A few days ago the January/February 2012 issue of The Atlantic landed in my mailbox. What immediately caught my eye was “Making It in America,” the cover feature by Adam Davidson, co-founder and co-host of NPR’s popular Planet Money blog and podcast.
Mr. Davidson relates the situation of Standard Motor Products, Inc., a 3,200-employee publicly-traded [NYSE: SMP] manufacturer and distributor of aftermarket automobile replacement parts. Headquartered in Long Island City, New York, Standard was founded in 1919 and pulled in $811 million in sales in 2010, the latest year for which it has published full-year figures. Of its three-thousand-plus employees, Mr. Davidson profiles Madelyn Parlier, an unskilled entry-level (company “Level 1”) hourly employee; Luke Hutchins, a Level 2 skilled machinist; and Lawrence I. Sills, the 72-year-old third-generation Chairman and Chief Executive Officer.
The phrase “making it,” as Mr. Davidson uses it, refers both to manufacturing as an industry and to workers’ economic aspirations. His assessment is sobering, yet optimistic. The U.S. remains a top manufacturing venue. Nevertheless, Standard Motor Products is far from out of the woods; Mr. Davidson finds that its survival depends upon the successful choreography of the demands of its customers with its costs, not the least of which is the expense of employee compensation. What does that amount to? Based upon Mr. Davidson’s data, I calculate that Ms. Parlier earns $27,040 annually ($13/hour x 40 hours x 52 weeks) and Mr. Hutchins $41,600 (estimated $20/hour x 40 hours x 52 weeks), not counting any overtime for either. Pay for Ms. Parlier is market-driven; Standard matches or betters the local average wage. The same is probably true for Mr. Hutchins. No information is provided for Mr. Sills, but the firm’s public (SEC-mandated) filings (stripped of extraneous data) show a total of $1,165,882 for 2010. What is the standard (!) for that?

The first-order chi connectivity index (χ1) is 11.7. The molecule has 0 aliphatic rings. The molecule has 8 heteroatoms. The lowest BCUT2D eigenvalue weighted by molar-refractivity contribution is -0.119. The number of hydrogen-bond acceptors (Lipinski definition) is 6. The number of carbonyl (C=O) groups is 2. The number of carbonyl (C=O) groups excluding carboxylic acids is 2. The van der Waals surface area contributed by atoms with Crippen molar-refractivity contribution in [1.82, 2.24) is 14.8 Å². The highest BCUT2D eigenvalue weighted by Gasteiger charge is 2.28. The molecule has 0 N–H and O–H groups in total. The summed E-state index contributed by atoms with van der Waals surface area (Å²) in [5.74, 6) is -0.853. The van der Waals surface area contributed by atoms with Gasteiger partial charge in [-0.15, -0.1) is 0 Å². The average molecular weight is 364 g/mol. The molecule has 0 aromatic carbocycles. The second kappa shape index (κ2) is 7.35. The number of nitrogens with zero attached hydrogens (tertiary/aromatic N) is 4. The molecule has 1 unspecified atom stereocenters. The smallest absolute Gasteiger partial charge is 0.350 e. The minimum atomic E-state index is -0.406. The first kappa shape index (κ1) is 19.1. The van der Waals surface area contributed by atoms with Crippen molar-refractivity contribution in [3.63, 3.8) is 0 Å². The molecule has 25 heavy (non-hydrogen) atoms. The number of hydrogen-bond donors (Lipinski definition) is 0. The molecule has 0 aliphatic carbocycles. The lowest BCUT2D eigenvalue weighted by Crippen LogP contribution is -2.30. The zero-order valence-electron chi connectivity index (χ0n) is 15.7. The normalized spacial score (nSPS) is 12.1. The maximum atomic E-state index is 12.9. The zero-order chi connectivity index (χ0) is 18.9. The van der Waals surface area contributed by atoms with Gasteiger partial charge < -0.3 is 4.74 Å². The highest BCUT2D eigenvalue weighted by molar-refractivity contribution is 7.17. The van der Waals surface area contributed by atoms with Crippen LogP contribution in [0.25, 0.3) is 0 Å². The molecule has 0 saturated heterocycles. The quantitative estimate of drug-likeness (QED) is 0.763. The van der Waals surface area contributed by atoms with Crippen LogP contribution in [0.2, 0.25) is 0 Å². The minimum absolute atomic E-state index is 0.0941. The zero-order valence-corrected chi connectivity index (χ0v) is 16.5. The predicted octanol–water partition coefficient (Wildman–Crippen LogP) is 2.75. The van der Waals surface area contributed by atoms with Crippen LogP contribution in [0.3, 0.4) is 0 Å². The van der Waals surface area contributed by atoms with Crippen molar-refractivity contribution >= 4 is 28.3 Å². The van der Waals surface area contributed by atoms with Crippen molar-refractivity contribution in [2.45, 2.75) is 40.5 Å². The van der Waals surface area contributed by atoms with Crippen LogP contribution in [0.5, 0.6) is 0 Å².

One way to check is to determine how the pay of Standard’s CEO compares with that of other chief executives, especially those of similar going concerns. Standard supplies us with useful examples. In its proxy filing for its 2010 fiscal year (which matches the calendar year), Standard chose the following publicly-traded 13 firms for its “peer group comparisons in setting 2010 compensation”:
- Altra Holdings, Inc.
- American Railcar Industries, Inc.
- CIRCOR International, Inc.
- Dorman Products, Inc.
- Drew Industries Inc.
- Insteel Industries, Inc.
- Keystone Consolidated Industries, Inc.
- L.B. Foster Company
- Ladish Co., Inc.
- Park-Ohio Holdings Corp.
- Spartan Motors, Inc.
- Superior Industries International, Inc.
- WHX Corporation (now Handy & Harmon Ltd.)